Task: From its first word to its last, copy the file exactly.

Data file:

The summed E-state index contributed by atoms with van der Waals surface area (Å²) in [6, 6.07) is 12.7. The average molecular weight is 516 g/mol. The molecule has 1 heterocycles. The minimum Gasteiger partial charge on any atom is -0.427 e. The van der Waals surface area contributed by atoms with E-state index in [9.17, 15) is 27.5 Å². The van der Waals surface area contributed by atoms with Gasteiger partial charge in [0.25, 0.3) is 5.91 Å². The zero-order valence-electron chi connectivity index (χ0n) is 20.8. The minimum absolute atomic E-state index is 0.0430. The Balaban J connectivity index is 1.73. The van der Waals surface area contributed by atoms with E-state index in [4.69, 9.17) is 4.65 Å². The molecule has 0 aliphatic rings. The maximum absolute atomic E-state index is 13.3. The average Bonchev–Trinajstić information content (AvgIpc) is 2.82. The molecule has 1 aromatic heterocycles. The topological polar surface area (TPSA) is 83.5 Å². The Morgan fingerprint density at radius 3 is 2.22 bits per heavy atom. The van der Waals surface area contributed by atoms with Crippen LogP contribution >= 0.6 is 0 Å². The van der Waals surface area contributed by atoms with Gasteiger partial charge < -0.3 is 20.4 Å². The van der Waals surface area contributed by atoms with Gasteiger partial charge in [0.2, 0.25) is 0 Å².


The summed E-state index contributed by atoms with van der Waals surface area (Å²) in [6, 6.07) is 12.7. The average molecular weight is 516 g/mol. The molecule has 1 heterocycles. The minimum Gasteiger partial charge on any atom is -0.427 e. The van der Waals surface area contributed by atoms with E-state index in [9.17, 15) is 27.5 Å². The van der Waals surface area contributed by atoms with Gasteiger partial charge in [0.25, 0.3) is 5.91 Å². The zero-order valence-electron chi connectivity index (χ0n) is 20.8. The minimum absolute atomic E-state index is 0.0430. The Balaban J connectivity index is 1.73. The van der Waals surface area contributed by atoms with E-state index in [4.69, 9.17) is 4.65 Å². The molecule has 0 aliphatic rings. The maximum absolute atomic E-state index is 13.3. The average Bonchev–Trinajstić information content (AvgIpc) is 2.82. The molecule has 1 aromatic heterocycles. The topological polar surface area (TPSA) is 83.5 Å². The Morgan fingerprint density at radius 3 is 2.22 bits per heavy atom. The van der Waals surface area contributed by atoms with Crippen LogP contribution >= 0.6 is 0 Å². The van der Waals surface area contributed by atoms with Gasteiger partial charge < -0.3 is 20.4 Å². The van der Waals surface area contributed by atoms with Gasteiger partial charge in [0.2, 0.25) is 0 Å².